By 25 June a minimum of 45 pairs of Little Terns were breeding and the first chick had hatched. A few more pairs still looked as though they may yet breed.
Unfortunately the very poor weather on 28-30 June spoilt a promising start to the Little Terns’ breeding season.
Strong winds and high tides resulted in part of the colony being inundated with the loss of about 10 nests and 2 chicks. The electric fence had to be switched off for removing debris washed in by the sea and for other maintenance but, due to the efficient work of the tern wardens, everything was working again by 30 June.
It is estimated that on the 30th there were 30-35 active nests and at least 5 small chicks.
By the end of June a pair of Oystercatchers, which nested on the beach, had hatched 3 chicks and a pair of Ringed Plovers was seen with a chick inside the electric fence.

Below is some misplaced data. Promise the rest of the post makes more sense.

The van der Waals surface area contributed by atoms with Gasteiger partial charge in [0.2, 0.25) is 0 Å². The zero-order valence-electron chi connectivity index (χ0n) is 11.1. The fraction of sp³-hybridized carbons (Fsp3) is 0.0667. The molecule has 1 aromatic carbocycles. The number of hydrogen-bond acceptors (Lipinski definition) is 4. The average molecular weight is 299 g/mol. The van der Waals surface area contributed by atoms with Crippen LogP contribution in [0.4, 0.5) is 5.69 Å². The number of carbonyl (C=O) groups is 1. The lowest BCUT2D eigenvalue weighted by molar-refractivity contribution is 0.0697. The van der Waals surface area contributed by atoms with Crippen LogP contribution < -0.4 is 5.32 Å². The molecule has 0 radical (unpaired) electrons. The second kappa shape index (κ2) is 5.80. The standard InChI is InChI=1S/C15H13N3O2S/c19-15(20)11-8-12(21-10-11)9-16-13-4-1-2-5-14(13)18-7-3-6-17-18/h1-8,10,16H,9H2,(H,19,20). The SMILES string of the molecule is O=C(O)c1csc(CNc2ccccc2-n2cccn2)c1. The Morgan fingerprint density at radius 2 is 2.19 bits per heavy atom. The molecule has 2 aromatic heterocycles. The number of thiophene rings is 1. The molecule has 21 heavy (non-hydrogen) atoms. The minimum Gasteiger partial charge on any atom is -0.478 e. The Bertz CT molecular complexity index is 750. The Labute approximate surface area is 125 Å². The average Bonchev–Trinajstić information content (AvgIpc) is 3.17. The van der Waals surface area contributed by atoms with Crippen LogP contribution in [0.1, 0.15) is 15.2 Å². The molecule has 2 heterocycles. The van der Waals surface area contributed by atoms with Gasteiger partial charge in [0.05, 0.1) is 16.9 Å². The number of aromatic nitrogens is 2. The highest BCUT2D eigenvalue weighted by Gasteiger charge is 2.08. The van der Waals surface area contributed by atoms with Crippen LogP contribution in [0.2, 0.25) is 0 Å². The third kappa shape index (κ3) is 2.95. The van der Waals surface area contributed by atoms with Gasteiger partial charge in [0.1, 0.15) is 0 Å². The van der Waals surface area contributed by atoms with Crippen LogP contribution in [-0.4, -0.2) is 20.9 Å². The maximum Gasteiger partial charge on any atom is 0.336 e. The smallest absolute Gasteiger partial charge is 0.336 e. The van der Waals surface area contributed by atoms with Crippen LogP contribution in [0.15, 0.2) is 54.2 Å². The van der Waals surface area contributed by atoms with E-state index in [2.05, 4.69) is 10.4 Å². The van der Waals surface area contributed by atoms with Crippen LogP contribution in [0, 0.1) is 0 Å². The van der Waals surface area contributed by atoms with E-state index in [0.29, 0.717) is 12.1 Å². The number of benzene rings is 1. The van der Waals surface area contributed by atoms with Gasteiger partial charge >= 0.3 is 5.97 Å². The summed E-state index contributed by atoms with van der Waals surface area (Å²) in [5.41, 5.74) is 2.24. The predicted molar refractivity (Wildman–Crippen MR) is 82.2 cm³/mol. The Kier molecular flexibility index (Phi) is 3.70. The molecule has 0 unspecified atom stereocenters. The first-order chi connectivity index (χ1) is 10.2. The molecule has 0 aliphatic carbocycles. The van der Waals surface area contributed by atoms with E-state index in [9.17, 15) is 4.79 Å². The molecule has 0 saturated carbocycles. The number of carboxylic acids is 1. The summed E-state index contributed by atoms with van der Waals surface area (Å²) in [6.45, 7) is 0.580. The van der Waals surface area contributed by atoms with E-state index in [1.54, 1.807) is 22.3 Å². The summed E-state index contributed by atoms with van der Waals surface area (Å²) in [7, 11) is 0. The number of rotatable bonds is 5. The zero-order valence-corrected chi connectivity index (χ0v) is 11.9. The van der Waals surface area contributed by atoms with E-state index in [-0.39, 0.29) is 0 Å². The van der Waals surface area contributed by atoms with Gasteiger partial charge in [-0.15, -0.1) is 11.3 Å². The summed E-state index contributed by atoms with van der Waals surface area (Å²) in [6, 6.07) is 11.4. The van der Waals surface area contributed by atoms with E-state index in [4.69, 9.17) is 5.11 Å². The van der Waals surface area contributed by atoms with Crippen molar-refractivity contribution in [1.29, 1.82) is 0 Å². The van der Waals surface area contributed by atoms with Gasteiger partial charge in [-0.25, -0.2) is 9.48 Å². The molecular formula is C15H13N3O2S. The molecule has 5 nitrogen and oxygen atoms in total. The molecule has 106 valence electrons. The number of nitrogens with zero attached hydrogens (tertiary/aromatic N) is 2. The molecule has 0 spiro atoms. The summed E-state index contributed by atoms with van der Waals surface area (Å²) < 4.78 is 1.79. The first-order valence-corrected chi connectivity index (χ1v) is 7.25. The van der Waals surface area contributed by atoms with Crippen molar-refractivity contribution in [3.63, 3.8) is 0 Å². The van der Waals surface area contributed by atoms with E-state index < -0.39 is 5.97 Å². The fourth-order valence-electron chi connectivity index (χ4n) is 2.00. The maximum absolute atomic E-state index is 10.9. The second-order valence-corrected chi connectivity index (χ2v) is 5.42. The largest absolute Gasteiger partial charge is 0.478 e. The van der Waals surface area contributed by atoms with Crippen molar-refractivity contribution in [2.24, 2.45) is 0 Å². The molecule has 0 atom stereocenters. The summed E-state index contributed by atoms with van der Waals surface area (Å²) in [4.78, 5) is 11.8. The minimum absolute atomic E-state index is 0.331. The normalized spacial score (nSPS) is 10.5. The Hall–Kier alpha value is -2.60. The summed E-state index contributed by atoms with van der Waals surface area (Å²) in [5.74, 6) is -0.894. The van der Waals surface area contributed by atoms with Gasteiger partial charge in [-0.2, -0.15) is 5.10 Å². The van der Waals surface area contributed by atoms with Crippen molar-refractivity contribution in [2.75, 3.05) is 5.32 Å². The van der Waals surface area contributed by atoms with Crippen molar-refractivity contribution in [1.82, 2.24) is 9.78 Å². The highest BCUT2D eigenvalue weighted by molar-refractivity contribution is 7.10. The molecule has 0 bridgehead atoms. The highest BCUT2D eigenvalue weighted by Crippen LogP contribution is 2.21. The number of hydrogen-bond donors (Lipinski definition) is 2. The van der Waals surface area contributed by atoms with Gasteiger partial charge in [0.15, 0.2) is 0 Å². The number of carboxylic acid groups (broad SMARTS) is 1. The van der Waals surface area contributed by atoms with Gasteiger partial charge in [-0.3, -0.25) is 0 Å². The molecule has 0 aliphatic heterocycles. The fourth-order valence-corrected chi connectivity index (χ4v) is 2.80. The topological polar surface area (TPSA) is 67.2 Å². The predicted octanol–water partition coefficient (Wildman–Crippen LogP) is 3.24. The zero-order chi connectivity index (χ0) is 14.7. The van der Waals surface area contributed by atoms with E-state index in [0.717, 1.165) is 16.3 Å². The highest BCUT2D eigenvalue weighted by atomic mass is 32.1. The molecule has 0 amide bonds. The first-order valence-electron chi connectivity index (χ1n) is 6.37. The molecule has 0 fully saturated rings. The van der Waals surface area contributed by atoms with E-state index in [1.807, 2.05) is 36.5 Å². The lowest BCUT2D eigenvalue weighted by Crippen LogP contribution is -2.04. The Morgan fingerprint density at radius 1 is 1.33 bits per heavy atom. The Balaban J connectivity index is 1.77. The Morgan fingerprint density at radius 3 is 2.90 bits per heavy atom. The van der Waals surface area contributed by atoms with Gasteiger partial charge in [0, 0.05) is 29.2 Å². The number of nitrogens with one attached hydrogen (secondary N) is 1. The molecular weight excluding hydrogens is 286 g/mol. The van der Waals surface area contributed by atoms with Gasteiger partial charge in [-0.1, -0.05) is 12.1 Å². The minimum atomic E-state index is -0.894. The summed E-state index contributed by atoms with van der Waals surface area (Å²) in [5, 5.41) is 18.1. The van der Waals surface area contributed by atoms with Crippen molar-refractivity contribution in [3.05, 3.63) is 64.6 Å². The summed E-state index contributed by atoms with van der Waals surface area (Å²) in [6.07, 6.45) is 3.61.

A pair of Avocets has recently hatched 4 chicks on the tern raft and there may be another pair still incubating. The pair of Black-headed Gulls remains and there may be a pair of Common Terns.
During the weekend of 8-9th July an estimated 35-40 Little Tern chicks were present in the colony with 20-25 eggs still to hatch. 27 chicks, most of which were 1-3 days old, were fitted with rings.
Three Ringed Plover nests were also found and four chicks belonging to two different broods were also seen.
To 9th July there was little evidence of any trouble from potential predators.
The protection afforded to the Beacon Lagoons Little Tern colony through wardening and electric fencing has recently been shown to be of great value as two major colonies of Little Terns elsewhere, in County Durham and Suffolk, have suffered substantial losses due to egg thieves and vandalism.